This content is blocked because Video cookies have not been accepted.
Only Accept Video Cookies

“We often forget that the imagination is a force for the discovery of truth.” Maria Montessori.

The emphasis on ”play-based” curricula for early childhood education, contrasting with the reality-based experiences in Montessori environments, has led to misconceptions summarised by this contemporary psychologist, “Although Montessori made important contributions to early childhood education and many of her ideas continue to be influential today, one of the major criticisms of her approach is the total focus on intellectual exercises and exclusion of imaginary play.” She continues, quoting an article about Montessori from the New York Times Magazine written in 1965, “Children in ‘pure’ Montessori schools are virtually restricted to materials she devised, which are intended to suppress fantasy and imaginative play. Children should not make believe, Montessori proclaimed; to encourage them along such lines is to encourage defects of character.”

Montessori was not opposed to children’s play or pretend, but she did rally against the pervasive attitudes that relegated children solely to the realm of pretend and took advantage of their credulity. Throughout her lifetime she wrote beautifully and extensively about the imagination, and what she wrote aligns perfectly with contemporary research, showing once again, Dr. Maria Montessori was a woman ahead of her time.

To some degree, Montessori professionals perpetuate these misunderstandings themselves; discussion of imagination is largely confined to the elementary age, and many 3-6 teachers are themselves conflicted and confused about imagination, fantasy, and pretending in the classroom. It is important for Montessori educators to understand how imagination develops in the early years of childhood, and that spontaneous “pretending” is a healthy indicator of the development of imagination. This knowledge enables teachers to observe accurately and constructively, and know when to redirect and when to step back in order to fully support the development of imagination during the years from birth to six.

Imagination is based on children’s foundational knowledge about the world. In very general terms, the infant’s developing mind has “systems” to organize and process the characteristics and properties of objects and situations in order to construct an understanding of the real world. The human mind has a natural drive to seek out patterns and put new information into context with previous experiences. This is similar to what Montessori referred to as “The Mathematical Mind” - ordering and classifying information.

“The true basis of the imagination is reality, and its perception is related to exactness of observation. It is necessary to prepare children to perceive the things in their environment exactly, in order to secure for them the material required by the imagination. Intelligence, reasoning, and distinguishing one thing from another prepares a cement for imaginative constructions.” (Montessori 1918)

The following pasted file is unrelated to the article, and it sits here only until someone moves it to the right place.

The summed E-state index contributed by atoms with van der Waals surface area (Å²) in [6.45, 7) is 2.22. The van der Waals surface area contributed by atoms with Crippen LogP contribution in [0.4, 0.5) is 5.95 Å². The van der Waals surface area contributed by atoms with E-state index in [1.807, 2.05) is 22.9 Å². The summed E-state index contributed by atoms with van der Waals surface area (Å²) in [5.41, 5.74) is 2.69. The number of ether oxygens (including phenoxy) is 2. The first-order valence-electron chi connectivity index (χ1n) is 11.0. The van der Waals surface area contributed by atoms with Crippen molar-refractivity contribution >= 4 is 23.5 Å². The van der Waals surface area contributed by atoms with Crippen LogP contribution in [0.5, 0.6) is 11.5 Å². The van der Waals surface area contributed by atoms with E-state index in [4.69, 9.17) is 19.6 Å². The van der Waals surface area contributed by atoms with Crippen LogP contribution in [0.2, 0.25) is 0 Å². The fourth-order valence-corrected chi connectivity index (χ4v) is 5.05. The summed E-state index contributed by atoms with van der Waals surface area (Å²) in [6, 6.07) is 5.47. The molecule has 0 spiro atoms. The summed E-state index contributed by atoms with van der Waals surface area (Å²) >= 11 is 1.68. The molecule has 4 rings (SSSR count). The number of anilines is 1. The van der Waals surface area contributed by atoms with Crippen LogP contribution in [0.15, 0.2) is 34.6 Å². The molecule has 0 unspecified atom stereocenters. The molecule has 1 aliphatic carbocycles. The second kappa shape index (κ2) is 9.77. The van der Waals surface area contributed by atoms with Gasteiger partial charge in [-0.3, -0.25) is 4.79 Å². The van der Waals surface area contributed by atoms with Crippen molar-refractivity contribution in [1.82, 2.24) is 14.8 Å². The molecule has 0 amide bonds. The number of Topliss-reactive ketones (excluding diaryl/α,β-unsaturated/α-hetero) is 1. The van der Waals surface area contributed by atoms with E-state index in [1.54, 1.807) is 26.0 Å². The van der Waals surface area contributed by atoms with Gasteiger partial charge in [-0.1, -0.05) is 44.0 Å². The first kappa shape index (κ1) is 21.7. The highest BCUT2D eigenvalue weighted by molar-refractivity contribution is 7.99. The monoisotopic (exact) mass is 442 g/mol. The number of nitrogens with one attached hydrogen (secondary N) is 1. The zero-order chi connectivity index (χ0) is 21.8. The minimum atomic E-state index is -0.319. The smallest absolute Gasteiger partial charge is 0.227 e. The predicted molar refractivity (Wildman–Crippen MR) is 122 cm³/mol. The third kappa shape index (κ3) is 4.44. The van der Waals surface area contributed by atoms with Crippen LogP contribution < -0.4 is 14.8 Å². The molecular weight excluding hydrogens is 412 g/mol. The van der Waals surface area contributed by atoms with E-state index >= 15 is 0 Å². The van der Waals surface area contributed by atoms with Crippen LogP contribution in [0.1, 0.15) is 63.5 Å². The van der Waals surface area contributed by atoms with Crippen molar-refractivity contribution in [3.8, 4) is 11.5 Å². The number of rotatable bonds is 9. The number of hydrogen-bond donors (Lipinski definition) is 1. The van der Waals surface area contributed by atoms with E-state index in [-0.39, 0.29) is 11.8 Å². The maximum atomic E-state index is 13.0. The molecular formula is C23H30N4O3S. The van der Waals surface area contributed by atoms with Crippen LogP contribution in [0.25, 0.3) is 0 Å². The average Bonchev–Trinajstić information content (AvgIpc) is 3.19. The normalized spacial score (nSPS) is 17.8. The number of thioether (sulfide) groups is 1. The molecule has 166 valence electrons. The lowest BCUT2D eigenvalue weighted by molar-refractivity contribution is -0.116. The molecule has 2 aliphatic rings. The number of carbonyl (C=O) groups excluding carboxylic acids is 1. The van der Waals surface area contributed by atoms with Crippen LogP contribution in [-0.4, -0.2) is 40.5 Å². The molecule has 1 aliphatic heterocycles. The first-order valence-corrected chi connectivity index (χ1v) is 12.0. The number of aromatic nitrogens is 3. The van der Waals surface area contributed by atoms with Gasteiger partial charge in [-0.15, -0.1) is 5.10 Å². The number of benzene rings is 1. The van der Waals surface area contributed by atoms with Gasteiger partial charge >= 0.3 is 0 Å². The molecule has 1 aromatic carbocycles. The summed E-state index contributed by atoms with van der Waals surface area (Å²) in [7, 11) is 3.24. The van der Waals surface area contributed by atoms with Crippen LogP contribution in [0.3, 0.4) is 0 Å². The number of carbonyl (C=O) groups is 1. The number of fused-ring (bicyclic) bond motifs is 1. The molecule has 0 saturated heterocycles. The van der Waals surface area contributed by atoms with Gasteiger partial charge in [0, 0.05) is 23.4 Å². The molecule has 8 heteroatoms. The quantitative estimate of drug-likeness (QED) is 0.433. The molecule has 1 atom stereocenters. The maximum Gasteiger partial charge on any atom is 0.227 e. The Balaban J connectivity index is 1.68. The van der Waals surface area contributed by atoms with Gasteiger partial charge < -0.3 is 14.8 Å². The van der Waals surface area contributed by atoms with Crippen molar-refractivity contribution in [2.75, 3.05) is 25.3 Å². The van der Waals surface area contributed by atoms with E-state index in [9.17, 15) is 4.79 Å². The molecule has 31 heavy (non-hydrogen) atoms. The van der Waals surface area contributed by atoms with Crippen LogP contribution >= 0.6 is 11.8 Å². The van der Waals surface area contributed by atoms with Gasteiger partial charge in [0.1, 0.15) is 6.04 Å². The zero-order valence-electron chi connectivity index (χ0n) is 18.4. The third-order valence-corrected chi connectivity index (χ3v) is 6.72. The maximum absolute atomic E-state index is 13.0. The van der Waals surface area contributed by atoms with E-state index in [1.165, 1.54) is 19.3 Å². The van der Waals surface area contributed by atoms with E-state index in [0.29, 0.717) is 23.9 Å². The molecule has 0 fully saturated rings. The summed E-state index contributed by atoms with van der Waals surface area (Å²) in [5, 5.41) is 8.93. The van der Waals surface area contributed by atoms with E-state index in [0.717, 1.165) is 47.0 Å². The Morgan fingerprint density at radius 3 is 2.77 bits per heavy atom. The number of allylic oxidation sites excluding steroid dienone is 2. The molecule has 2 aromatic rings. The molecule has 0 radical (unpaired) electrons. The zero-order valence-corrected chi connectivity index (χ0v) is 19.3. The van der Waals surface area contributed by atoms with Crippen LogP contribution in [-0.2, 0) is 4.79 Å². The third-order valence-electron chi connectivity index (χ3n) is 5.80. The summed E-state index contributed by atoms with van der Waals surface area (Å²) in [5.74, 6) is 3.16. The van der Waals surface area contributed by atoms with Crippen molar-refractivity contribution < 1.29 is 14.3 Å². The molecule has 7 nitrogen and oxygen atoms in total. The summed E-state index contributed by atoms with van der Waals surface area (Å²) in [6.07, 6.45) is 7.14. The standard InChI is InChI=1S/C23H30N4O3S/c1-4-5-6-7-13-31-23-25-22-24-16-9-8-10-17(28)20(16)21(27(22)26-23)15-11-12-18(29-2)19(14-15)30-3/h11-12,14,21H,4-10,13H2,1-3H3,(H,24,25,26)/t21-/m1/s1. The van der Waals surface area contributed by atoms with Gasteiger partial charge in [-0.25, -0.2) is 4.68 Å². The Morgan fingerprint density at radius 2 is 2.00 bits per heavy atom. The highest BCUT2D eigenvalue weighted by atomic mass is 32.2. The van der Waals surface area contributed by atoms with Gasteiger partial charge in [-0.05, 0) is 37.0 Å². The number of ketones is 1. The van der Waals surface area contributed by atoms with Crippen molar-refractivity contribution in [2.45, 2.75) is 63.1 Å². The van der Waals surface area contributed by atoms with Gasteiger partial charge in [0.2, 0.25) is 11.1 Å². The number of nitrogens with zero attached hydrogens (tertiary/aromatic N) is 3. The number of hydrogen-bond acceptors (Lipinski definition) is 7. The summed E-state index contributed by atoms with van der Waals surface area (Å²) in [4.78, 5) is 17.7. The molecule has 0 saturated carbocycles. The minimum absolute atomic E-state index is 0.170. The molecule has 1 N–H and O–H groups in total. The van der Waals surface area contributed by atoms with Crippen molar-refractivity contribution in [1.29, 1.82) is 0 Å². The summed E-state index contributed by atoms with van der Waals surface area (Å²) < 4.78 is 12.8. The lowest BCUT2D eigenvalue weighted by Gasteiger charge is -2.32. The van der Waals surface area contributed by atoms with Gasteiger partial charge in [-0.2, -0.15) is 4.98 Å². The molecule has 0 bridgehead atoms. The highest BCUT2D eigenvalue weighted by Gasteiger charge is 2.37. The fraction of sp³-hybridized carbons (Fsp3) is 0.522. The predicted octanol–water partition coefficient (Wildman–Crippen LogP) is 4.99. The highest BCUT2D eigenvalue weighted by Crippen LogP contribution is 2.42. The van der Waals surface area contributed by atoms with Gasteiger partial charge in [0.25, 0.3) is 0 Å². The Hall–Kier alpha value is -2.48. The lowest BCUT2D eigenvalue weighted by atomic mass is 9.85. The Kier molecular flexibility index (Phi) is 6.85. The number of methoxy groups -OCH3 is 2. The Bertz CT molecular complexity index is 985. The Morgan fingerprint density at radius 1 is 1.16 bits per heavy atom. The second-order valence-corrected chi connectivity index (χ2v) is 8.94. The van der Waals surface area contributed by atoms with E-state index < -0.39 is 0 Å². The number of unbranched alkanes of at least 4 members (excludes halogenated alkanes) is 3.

Neuroscience shows that while many neurons fire during a novel experience, with repetition, only a smaller subset of neurons process the stimulus. In order to provoke the imagination, we need new experiences that force the brain’s perceptual systems out of standard patterns or categorisations. Exploration stimulates the imagination, and since children’s minds develop through experimental exploration of their environment, exploring new possibilities is an essential element to how young children learn through imaginative play.

When children pretend, they draw on the causal framework of understanding they built up during infancy. Imagination relies on a solid foundation of real-life experiences, accompanied by ample opportunity for exploration and experimentation- this includes exploration and experimentation through pretending or imagining alternative outcomes.

In 1949 Montessori wrote, “The child’s mind between three and six can not only see by intelligence the relations between things, but has the higher power still of mentally imagining those things that are not directly visible.”

It is neither necessary nor helpful to “teach” the child to pretend or imagine. Children construct their imagination through their own efforts and experience, as a uniquely human aspect of their mind. Joyful learning comes when children make discoveries and connections themselves. This principle underscores the Montessori approach to presenting lessons and materials, and it is also why we should not dictate how/when children are to use their imaginations. Instead, Montessori advises that we “prepare an environment which will allow the child to exercise his efforts and aid the development of his imaginative intelligence.”

If teachers don’t understand how imagination and pretend can manifest as purposeful activity, they are thwarting an opportunity for discovery and development just as if they slapped the child’s hand reaching out to touch a beautiful object. “Don’t pretend!” is the mental equivalent of, “don’t touch!” The child will do what nature tells them they must; whether it is touching or pretending - it is only the adult’s response that makes the difference between construction and destruction. It takes a nuanced understanding of the developmental purposes of the Montessori materials to make this distinction.

“The power to imagine always exists, whether or not it has a solid basis on which to rest, and materials with which to build. But when it does not elaborate from reality and truth, instead of raising a divine structure, it compresses the intelligence and prevents the light from penetrating.” (Montessori 1918)

Sarah Werner Andrews, AMI 3–6 Trainer